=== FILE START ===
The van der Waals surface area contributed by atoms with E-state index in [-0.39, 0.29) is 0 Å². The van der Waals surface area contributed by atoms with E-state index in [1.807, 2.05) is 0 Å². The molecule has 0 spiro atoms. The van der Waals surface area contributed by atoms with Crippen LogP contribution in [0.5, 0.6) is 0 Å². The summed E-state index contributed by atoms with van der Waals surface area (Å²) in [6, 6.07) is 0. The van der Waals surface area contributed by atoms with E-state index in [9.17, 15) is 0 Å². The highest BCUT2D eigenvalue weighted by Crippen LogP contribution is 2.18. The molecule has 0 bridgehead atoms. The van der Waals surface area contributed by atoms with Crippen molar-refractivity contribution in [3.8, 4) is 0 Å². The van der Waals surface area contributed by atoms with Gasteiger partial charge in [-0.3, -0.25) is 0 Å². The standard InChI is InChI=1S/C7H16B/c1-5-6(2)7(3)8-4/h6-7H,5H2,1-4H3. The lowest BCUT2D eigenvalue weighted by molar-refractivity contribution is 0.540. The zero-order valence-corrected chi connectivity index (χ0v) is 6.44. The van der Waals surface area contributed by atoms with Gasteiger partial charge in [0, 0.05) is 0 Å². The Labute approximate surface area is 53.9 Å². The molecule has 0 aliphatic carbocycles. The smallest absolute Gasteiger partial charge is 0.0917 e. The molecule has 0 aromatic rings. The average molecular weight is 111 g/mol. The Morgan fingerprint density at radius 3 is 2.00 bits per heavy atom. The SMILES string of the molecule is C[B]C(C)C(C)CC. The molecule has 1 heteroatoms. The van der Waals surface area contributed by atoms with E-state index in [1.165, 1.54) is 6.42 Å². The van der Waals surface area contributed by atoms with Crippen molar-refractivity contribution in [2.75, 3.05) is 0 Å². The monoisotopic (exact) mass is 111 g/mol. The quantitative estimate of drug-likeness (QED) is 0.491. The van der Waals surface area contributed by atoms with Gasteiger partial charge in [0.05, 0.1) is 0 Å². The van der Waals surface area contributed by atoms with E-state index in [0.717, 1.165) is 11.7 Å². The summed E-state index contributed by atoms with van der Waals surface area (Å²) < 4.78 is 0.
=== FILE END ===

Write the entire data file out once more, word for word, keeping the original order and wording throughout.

The van der Waals surface area contributed by atoms with E-state index in [-0.39, 0.29) is 0 Å². The van der Waals surface area contributed by atoms with E-state index in [1.807, 2.05) is 0 Å². The molecule has 0 spiro atoms. The van der Waals surface area contributed by atoms with Crippen LogP contribution in [0.5, 0.6) is 0 Å². The summed E-state index contributed by atoms with van der Waals surface area (Å²) in [6, 6.07) is 0. The van der Waals surface area contributed by atoms with E-state index in [9.17, 15) is 0 Å². The highest BCUT2D eigenvalue weighted by Crippen LogP contribution is 2.18. The molecule has 0 bridgehead atoms. The van der Waals surface area contributed by atoms with Crippen molar-refractivity contribution in [3.8, 4) is 0 Å². The van der Waals surface area contributed by atoms with Gasteiger partial charge in [-0.3, -0.25) is 0 Å². The standard InChI is InChI=1S/C7H16B/c1-5-6(2)7(3)8-4/h6-7H,5H2,1-4H3. The lowest BCUT2D eigenvalue weighted by molar-refractivity contribution is 0.540. The zero-order valence-corrected chi connectivity index (χ0v) is 6.44. The van der Waals surface area contributed by atoms with Gasteiger partial charge in [0, 0.05) is 0 Å². The Labute approximate surface area is 53.9 Å². The molecule has 0 aliphatic carbocycles. The smallest absolute Gasteiger partial charge is 0.0917 e. The molecule has 0 aromatic rings. The average molecular weight is 111 g/mol. The Morgan fingerprint density at radius 3 is 2.00 bits per heavy atom. The SMILES string of the molecule is C[B]C(C)C(C)CC. The molecule has 1 heteroatoms. The van der Waals surface area contributed by atoms with E-state index in [1.165, 1.54) is 6.42 Å². The van der Waals surface area contributed by atoms with Crippen molar-refractivity contribution in [2.75, 3.05) is 0 Å². The monoisotopic (exact) mass is 111 g/mol. The quantitative estimate of drug-likeness (QED) is 0.491. The van der Waals surface area contributed by atoms with Gasteiger partial charge in [0.05, 0.1) is 0 Å². The van der Waals surface area contributed by atoms with E-state index in [0.717, 1.165) is 11.7 Å². The summed E-state index contributed by atoms with van der Waals surface area (Å²) < 4.78 is 0.